Music Therapy: A Perspective from the Humanities
Aigen, Kenneth, Journal of Music Therapy
Ruud, E. (2010). Music therapy: A perspective from the humanities. Gilsum, NH: Barcelona, 209 pages.
For the last 20 years, Barcelona Publishers has quietly gone about providing an invaluable service for music therapy: it has published collections and revisions of works by seminal music therapists such as Helen Bonny, Paul Nordoff and Clive Robbins, Mary Priestley, Florence Tyson, and William Sears; it has offered publications by second generation music therapy scholars with multi-disciplinary interests and international influence such as Carolyn Kenny; and it hits provided an opportunity for the publication of original works by a large number of authors, such as Brynjulf Stige and Henk Smeijsters, who have focused on applying ideas from contemporary intellectual movements into the great variety of clinical contexts in which music therapy exists. In short, Barcelona is playing an essential role in ensuring that the profession and discipline of music therapy develops and matures in a way that reflects cognizance of the major trends that have defined contemporary intellectual thinking across a wide array of disciplines. The present text by Even Ruud is the latest offering to reflect this mission.
In 10 relatively concise chapters, Ruud explores a number of topics that have come to define much of contemporary discourse in music therapy, such as musical identity, musical meaning, aesthetics, empowerment, health and quality of life, and self-care. Readers familiar with Ruud's writings and contributions will recognize many of the topics discussed and ideas presented, and Ruud acknowledges borrowing from previous articles and essays in putting together the present publication. These topics (and others) receive an interesting treatment and Ruud presents a number of arguments in support of the values and concepts that he believes ought to be part of music therapy.
Many challenges face a reviewer focusing on a book such as this one. Its wide scope and broad range of intended application demand familiarity with a number of scholarly disciplines and concepts. Additionally, as English has become so ubiquitous in scholarly publishing that many authors are expected to write in what may be their second or even third language, it is only fair for reviewers to take into account differences of language and culture in evaluating books. Additionally, I have a great deal of sympathy with the perspective and values championed in this book, something that provides a challenge in offering a balanced review.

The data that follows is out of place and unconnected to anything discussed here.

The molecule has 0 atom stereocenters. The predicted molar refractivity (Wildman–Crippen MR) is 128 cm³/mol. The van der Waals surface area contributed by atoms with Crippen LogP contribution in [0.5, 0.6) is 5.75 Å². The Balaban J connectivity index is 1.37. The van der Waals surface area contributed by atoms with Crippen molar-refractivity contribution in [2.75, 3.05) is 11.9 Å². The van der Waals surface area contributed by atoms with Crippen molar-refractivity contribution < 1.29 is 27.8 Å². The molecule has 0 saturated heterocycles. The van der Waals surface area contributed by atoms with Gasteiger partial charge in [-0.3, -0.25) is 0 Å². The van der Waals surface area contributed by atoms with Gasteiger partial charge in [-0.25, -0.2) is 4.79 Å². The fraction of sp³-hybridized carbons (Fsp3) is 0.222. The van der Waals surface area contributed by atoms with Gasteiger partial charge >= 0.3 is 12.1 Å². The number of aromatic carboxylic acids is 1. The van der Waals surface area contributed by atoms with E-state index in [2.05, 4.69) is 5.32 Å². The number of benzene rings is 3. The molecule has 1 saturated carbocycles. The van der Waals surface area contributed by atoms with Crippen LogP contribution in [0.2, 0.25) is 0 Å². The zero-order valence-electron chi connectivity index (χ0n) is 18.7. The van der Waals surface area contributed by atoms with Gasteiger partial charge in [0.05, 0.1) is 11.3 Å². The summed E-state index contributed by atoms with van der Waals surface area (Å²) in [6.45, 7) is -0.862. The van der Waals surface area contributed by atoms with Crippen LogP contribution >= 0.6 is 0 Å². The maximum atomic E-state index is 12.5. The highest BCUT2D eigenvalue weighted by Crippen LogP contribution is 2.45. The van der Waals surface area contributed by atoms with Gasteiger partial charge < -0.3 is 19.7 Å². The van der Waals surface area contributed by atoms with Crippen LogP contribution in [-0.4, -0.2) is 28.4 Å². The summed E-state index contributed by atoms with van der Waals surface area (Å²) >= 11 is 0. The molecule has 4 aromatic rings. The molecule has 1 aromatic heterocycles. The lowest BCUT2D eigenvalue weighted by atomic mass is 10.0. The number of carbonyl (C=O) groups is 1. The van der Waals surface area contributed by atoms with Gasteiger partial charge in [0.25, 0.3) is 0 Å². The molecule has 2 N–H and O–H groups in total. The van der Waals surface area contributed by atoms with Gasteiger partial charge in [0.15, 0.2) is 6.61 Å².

I offer diese caveats because while this book offers some unique contributions-there are a number of concerns with it that relate to its fundamental premises and focus. The first and perhaps most basic issue is die referent of the word humanities in die title. In the first sentence of die foreword, Ruud speculates that "an integrated field of music dierapy would perhaps one day be able to syndiesize perspectives both from the natural sciences, the social sciences, and die humanities.... Witii die humanities I include a broad range of academic disciplines, such as taken from die social sciences as well as from philosophy" (p. ix) . There are two problems here:
First, by using the word both in reference to three separate areas of inquiry, it is clear that Ruud believes there is an important twofold division, but it is not clear how the three areas are to be grouped: does he mean diat natural science and social science taken togetiier contrast with the humanities because of die common reliance on the scientific method diat characterize die former two areas, or does he mean diat die social sciences and die humanities are differentiated from natural science because the former two areas focus upon human beings and their creations rather dian on die physical world?
Second, by indicating that he is considering social science disciplines within the humanities, Ruud is botii going against common practice and is sowing the seeds of deep confusion regarding die agenda of his book. …